When dough has risen, turn out onto a lightly floured work surface, flatten with your hands and divide into 11 or 12 pieces. Shape each piece into a ball and put into a lightly greased 9-inch cake pan, leaving a little space between the balls so they can expand. Cover lightly with oiled plastic wrap and let rise in a warm place until doubled in bulk, about 45 minutes. Preheat the oven to 425 degrees F. toward the end of the rising time.

Bake rolls in the preheated oven, reducing the oven temperature to 375 degrees F when you put the pan in the oven. Bake about 15-20 minutes, or until the rolls are golden to dark brown. Turn the rolls out onto a wire rack, separate and serve at once. Makes 11 - 12 rolls.

The other dish that was new that night was the potato casserole from Julia Child's classic Mastering the Art of French Cooking. Although I've made the Savoyard potatoes from that book, I had not tried her method for the classic gratin of potatoes. I used very thinly sliced Yukon gold potatoes, which lent the dish a nice golden glow, plus the milk and Swiss cheese that Julia recommends.

I made these a day in advance since the ham was going to take up the oven, which meant that I added additional milk when it was time to reheat the casserole. A key step here is to make sure that the baking dish is not too deep. Mine was somewhere between 1.5 and 2 inches deep. This depth allows for plenty of exposed potatoes across the top of the casserole, allowing the excess water in the milk to evaporate and also allowing the cheese and milk to form a nice crust on top. Quite a few guests had seconds, so I know that this was a hit. It probably would be at your house, too, and it's not hard to make. Who can hate cheese and potatoes?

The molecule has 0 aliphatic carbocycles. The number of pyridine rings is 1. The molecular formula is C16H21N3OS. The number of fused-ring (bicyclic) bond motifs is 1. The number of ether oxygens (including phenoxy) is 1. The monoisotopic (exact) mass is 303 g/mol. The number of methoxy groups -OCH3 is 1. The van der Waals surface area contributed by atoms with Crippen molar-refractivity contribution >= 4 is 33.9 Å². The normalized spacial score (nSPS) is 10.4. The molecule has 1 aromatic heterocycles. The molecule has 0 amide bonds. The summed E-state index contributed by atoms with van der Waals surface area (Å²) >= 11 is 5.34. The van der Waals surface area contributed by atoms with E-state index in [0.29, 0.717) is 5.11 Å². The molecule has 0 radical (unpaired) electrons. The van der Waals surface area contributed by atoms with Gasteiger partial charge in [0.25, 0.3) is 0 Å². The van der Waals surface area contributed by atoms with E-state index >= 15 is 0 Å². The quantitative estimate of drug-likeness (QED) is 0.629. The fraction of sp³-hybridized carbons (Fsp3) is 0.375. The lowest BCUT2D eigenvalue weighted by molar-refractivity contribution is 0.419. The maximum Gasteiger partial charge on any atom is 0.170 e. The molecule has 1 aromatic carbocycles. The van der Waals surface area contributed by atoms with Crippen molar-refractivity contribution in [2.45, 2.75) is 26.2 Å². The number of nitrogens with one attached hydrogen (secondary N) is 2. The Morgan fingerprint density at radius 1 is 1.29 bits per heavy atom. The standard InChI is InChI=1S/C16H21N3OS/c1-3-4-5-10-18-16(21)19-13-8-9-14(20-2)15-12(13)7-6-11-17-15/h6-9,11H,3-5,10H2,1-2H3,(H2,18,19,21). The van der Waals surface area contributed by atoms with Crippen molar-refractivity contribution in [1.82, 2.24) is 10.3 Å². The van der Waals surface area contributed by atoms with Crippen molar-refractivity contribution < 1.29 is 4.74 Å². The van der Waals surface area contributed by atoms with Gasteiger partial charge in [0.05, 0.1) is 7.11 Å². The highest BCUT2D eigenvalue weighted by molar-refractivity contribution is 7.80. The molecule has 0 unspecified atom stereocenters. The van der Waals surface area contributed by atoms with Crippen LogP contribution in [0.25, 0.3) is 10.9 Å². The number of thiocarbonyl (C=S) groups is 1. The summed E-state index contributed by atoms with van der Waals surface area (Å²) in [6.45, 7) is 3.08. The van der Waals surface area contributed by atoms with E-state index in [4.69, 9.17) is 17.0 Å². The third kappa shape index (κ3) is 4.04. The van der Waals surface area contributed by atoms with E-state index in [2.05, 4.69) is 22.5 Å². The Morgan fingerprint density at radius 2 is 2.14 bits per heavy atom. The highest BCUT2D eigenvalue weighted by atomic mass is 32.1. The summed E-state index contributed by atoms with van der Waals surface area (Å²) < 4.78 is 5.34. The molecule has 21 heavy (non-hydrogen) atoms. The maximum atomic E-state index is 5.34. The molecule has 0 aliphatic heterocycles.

Gratin Dauphinois
(Scalloped Potatoes with Milk and Cheese) from Mastering the Art of French Cooking by Julia Child, Louisette Bertholle and Simone Beck

2 lbs. Yukon Gold potatoes (6-7 cups when sliced), (or other boiling potatoes)
A fireproof baking-serving dish about 10 inches in diameter and 2 inches deep (if recipe is increased, dish must be wider but no deeper) - I used a 9 x 13-inch baking pan, like the kind you use for brownies, and it worked very well
4 tablespoons butter, softened
1 teaspoon salt (I used garlic salt for 1/4 of it instead of the fresh garlic that Julia calls for)
1/8 teaspoon pepper, freshly ground
1 cup (4 oz) grated Swiss cheese (I used diced Swiss)
1 cup boiling milk

Preheat the oven to 425 degrees F. Peel the potatoes and slice them 1/8 inch thick. Place in a basin of cold water. Drain when ready to use.